Before a pandemic, war, or other disaster is prevented, you should catch a concert from the Summer Tour by Canadian pianist and Colony artist Chile Gonzalez. In a coordinated industry, his specialty is innovation, surprise, and improvisation. The only sure thing is that he’ll play the piano – but whether he’ll reinterpret the electronic music from Plastikman’s ‘Consumed’, perform his minor compositions from ‘Solo Piano’ albums 1 to 3, or something completely different again, you only know when you’re there. . Born in Montreal in 1972, he is as versed in jazz as he is in Hungarian classical music and cultivates his fondness for the Christmas scene genre. The tour begins June 6th in Hamburg and continues across Europe and Canada, and it’s going to be a celebration! Nils Minkmaar

Best podcast episode

Favorites of the week: Podcasts

The “Reply to All” podcast created one of the brightest episodes: “The Missing Strike Case.”

Could there be the best podcast episode in the world? Can. “Reply All” was created by the American production company Gimlet. But a very charming online podcast in all its dazzling ways is now coming to an end: Both moderators are vomiting after rebooting after the editorial office’s racism allegations have already failed. Marking the end of Reply All, the best podcast episode must now be acknowledged: The Missing Strike Case. A man suffers from the catchy tone, lyrics and melody of a pop song from his youth that no one else, including the Internet, is ignorant of. In a very funny and accurate investigative mission, “Reply All” searches for the missing song, makes the band bring it back from memory shards, and when you think there can’t be a ’90s radio song that’s gone – it comes out different. Aureli von Blazekovic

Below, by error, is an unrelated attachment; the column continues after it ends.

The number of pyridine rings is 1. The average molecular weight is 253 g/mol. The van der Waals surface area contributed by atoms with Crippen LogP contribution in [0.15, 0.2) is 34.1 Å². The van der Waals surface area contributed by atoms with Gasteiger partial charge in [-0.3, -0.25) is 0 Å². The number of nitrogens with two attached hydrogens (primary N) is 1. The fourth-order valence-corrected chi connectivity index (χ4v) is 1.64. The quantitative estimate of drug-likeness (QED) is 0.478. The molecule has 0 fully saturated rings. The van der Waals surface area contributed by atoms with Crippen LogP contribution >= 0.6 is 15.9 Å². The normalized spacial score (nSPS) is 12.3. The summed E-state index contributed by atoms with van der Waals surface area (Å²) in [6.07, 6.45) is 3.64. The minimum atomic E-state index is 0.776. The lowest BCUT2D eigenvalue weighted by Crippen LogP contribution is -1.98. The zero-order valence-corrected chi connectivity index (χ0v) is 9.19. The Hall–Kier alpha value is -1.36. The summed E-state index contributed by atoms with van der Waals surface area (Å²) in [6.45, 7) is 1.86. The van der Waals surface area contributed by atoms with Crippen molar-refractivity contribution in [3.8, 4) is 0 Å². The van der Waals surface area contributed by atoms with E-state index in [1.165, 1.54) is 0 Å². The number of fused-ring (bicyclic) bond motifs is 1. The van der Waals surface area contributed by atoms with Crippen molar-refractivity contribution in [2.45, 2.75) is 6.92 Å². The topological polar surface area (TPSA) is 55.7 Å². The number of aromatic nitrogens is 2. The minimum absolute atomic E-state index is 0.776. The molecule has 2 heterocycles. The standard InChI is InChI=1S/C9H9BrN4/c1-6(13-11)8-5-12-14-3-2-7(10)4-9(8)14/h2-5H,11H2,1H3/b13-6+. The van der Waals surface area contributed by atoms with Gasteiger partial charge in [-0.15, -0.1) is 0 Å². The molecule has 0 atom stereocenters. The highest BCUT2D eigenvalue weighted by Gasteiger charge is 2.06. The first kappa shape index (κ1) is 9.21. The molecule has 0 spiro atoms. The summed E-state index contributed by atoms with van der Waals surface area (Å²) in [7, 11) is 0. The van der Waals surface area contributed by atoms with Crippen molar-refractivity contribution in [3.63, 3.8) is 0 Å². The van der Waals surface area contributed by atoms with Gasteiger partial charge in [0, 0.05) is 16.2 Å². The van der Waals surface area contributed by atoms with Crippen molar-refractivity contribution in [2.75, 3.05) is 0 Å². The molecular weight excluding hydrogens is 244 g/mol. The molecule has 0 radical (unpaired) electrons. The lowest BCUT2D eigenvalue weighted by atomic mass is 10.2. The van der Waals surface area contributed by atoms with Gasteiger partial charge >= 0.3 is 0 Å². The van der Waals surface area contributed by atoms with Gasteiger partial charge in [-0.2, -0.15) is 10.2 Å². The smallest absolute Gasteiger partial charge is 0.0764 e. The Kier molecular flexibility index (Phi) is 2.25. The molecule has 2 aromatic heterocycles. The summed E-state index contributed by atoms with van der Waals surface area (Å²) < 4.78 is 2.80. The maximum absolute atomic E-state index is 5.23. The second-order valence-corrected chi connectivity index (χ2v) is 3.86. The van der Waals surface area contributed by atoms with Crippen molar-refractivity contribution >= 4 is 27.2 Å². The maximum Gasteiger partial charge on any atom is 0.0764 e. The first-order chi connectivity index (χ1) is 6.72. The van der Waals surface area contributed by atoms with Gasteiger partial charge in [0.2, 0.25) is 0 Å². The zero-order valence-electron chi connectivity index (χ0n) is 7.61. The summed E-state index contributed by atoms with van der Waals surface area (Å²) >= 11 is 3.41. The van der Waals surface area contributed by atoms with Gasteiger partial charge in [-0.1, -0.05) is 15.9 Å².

mastodon european tour

Favorites of the week: Finally Party Again: The Band

Finally, concerts again: the mastodon band.

(Photo: Peter Richter)

In the end, Bran Delors stood in front of a large number of happy people in Clara Zetkin Park in Leipzig on Wednesday and gave a speech. American drummer and singer mastodons He was happy on his part: “I don’t know how I spent the past two years, but I was sitting at home,” and that was “foolishness.” “It is better here: we are together again, we make music, you listen to music …” It’s that simple. that it So Quite simply no: you must be able to utter fear and at the same time solemnly admire the skill of talented musicians. Mastodon’s latest record has received praise here. Now their European tour has begun and they are living they are almost better in crazy post-pandemic fun. Peter Richter